Uber is the biggest unicorn on the private market right now, and it's had an incredibly rough 2017, replete with scandals and money trouble.
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In this clip from Industry Focus: Tech, market analysts Dylan Lewis and Evan Niu take a deep dive into the significant business model problems that Uber is facing; why even if the company goes through with an IPO, investors might want to stay away from this one; how Lyft fits into the picture for Uber and the ridesharing market; and one potential spot of hope on the horizon for both Uber and Lyft.
A full transcript follows the video.
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This video was recorded on Dec. 8, 2017.
Dylan Lewis: Evan, for the second half of the show, we're talking about the biggest unicorn out there, the biggest start-up with over a $1 billion valuation, and that is none other than Uber. They've been head of the pack for quite some time.
Evan Niu: Yeah, Uber is just insane. It's so expensive. I honestly sometimes wish I could short them. Uber, in my opinion, is one of the most unethical companies in recent memory. It's just so ruthless and they seem to have no scruples and they'll do whatever it takes. I just don't think it's a sustainable approach. Even before you get to the numbers, the financials, culturally speaking, they're just such a terrible company.
Lewis: They have had a really rough 2017. Why don't we give a couple of bullet points on exactly what happened for the company? You have these series of reports of the workplace culture of sexual harassment. You have issues with the company skirting local law enforcement in some app features that were available to drivers. You have a lawsuit from Google's self-driving car project, Waymo, about intellectual property. All of that led to founder Travis Kalanick stepping down as CEO due to this flurry, basically an avalanche, of really bad PR for the company.
Niu: I'm actually kind of surprised all this stuff didn't culminate until this year. This stuff has been going on for many years at Uber. They've always been ridden by scandals. There was a scandal a couple of years ago that you and I were talking about earlier where they were said to create a $1 million smear campaign against a journalist for writing negative things about them. I mean, what company does that? [laughs] And that was a couple of years ago. Even still, Uber has continued to march higher and higher in valuation, continue to grow their position in market share because they're so aggressive. These scandals haven't really taken a toll until this year, which in my mind is kind of late.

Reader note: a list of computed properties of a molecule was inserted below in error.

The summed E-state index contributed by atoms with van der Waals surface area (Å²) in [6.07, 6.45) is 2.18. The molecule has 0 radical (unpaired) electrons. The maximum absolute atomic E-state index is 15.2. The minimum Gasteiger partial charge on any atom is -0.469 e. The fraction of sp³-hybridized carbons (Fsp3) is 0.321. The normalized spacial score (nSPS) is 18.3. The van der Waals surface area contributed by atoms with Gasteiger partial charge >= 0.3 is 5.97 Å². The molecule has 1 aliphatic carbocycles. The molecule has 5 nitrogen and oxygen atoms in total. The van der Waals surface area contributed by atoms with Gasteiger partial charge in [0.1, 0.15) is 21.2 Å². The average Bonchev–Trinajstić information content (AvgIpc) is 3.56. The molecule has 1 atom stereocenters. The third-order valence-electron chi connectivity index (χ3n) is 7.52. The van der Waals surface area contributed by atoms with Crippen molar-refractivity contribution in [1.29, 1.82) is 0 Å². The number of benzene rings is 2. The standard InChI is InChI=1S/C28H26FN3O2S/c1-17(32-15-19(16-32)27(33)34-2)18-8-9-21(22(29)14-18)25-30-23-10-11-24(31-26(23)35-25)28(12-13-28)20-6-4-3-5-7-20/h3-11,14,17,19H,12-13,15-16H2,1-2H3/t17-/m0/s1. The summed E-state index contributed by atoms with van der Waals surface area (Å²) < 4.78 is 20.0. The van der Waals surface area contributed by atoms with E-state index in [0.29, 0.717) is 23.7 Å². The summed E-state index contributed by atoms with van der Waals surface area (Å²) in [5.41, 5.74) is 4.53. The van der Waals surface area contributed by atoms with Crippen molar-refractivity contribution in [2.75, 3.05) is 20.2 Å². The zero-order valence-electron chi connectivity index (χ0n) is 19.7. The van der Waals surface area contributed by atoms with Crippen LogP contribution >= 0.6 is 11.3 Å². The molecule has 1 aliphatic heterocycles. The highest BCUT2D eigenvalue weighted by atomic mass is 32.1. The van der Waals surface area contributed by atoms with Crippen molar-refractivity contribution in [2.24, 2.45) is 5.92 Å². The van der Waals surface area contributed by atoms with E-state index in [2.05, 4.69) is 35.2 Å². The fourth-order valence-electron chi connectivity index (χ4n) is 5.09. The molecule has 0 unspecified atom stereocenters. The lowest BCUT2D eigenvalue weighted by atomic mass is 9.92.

Lewis: These scandals have done two things that you don't see all that often for an industry-leading company. One is, given they're private, they actually had a revision down in their valuation. They're currently around a valuation of around $60 billion or so. At times, it seems like they were slightly above that based on some insider trades. Given a recent interest in investment from SoftBank, which is this Japanese telecom conglomerate, they're looking to buy $7-10 billion in shares from the company, and they're going to be doing so from early investors that are taking a 30% haircut on their shares. You don't very often see a private, growing, big-time company like this have people get access at a reduced rate. Typically, you see up rounds of valuations and up rounds of valuations. So, that's point No. 1 there. And point No. 2 that you don't see all that often is, you had a major exodus of people who saw this bad press, saw what a toxic environment there was at this company, and decided, we're going to go over to their competitor, Lyft. We're going to abandon Uber. That was another big PR thing that they had to overcome this year.